News Brief

At Last: Banky W. Is Tying the Knot—See the Photos Here

Check out some stunning photos from Banky W and Adesua Etomi's marriage introduction ceremony.

NIGERIA—Naija R&B singer and actor, Banky W., and his fiance, Nigerian actress, Adesua Etomi—who recently co-starred in the Netflix movie The Wedding Party—had a real-life love union of their own on Saturday (May 6), with an incredibly grand marriage introduction ceremony.


The wedding announcement was a long time coming for 36-year-old Banky W, so folks were rightfully excited to hear the news.

The couple shared some stunning photos from the ceremony over the weekend, and in true Nigerian fashion—they went all out.

Celebrity friends and family were in attendance to celebrate and many shared pictures of the lovely couple— clad in maroon and white—on social media.

View some of the photos below.

No vex ohhh if you're tired of the pictures. I'm not 😂😭😍😘 #BAAD2017

A post shared by Banky W. (@bankywellington) on

...and they thought this day would never come 😁 But first of all.. introduction #BAAD2017

A post shared by Banky W. (@bankywellington) on

Lemme introduce my bride she's Mrs W. Don't mean to trouble you... LOL 😁🕺🏽😍😘

A post shared by Banky W. (@bankywellington) on

Mr & Mrs Wellington. Twice. Lol #BAAD2017

A post shared by Banky W. (@bankywellington) on

Last week the couple shared open love letters with one another via Instagram. Banky shared the story of how the couple’s relationship took off back in 2015. “I was smitten by your grace, aura, and beauty,” wrote the musician. Check out the heart-warming posts below.

Dear Susu (part 1) We crossed paths 2 or 3 times since 2012, but I wasn't paying enough attention. Destiny was staring me right in the face and I was too caught up in my own hustle and paper chase, to know it. In June 2015 however, God brought you my way again, and this time, I really SAW you. I was smitten by your grace, aura, and beauty. So smitten infact, that even though I didn't get to say a word to you that day (because you were seated far across the room), I immediately called my best friend @captdemuren and told him I'd found my next girlfriend. LOL. He laughed. I asked one or two people about you.. your manager Isioma, who I'd worked with previously, and then I did some research myself. Googled you, stalked your instagram.. the whole 9 yards, and the more I found out, the more you seemed like a breath of fresh air. Now I personally don't like being "hooked up", so I decided to approach you myself by sliding into your DM a few days later. Introduced myself, made some silly attempts to make you laugh, told you I planned to become your biggest fan, and asked if we could be friends. Thank God you laughed at my silly jokes, and thank God you graciously agreed to become my friend. At the time, I was COMPLETELY lying about only wanting to be friends, by the way.. but I figured it was a safe place to start. Since that DM, I've spoken to you pretty much every single day for almost 2 years. Sometimes, in the morning, at night and in between. We clicked instantly, and you quickly became one of my favourite people on earth, and one of my closest friends. It got to the point where my day wouldn't quite feel right without speaking to you. I needed your friendship. I needed, and still need, the bond we share. It completes me. I knew pretty early in the process that I wanted to spend forever with you. Prayed about it fervently. But it took you FOREVER (okay fine.. maybe a year and a half or so) to see things my way. But I kinda knew all along.. I was just waiting for you to catch up. (To be continued pls read part 2)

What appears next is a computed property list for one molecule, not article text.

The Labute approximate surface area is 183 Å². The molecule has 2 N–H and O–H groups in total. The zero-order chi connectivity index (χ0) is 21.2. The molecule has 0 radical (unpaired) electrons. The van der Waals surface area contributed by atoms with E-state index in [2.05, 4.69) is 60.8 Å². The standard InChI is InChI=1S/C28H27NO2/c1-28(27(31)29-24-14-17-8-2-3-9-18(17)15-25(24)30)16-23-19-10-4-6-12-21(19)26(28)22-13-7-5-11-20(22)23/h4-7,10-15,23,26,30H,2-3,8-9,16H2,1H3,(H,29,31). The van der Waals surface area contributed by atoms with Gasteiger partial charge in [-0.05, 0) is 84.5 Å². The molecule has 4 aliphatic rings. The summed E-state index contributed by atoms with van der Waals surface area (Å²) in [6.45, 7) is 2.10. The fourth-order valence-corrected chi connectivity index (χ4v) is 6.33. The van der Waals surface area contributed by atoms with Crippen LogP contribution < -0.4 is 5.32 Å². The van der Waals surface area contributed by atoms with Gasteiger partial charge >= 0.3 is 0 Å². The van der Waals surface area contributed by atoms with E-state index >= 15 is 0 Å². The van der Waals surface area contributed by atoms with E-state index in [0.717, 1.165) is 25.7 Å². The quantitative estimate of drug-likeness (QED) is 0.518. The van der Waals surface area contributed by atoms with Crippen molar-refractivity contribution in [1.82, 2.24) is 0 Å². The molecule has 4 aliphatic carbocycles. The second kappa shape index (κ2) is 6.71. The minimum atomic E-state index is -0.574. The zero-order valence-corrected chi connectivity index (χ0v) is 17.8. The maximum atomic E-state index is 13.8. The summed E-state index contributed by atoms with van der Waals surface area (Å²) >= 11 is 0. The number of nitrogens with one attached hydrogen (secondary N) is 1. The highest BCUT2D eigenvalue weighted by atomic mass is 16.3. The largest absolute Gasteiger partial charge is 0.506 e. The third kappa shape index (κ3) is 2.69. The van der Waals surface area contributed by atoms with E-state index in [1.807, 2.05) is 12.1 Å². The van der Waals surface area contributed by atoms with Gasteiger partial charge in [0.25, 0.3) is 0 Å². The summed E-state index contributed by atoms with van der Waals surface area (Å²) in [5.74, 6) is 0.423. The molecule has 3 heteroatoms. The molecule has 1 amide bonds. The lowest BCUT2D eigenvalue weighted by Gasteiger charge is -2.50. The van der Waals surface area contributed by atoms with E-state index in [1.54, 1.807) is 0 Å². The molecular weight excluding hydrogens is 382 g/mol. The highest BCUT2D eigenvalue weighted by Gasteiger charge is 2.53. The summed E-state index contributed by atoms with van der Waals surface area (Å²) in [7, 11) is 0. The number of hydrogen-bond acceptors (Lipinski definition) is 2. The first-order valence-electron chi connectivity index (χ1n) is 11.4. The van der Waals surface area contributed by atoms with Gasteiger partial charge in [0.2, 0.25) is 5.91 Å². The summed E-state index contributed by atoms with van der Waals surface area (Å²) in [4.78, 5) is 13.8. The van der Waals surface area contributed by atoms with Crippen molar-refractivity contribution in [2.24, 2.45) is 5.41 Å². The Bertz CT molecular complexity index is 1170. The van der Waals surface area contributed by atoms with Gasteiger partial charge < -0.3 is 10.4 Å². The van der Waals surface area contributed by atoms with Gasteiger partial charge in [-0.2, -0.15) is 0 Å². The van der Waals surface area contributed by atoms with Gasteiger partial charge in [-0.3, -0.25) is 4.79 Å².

A post shared by Banky W. (@bankywellington) on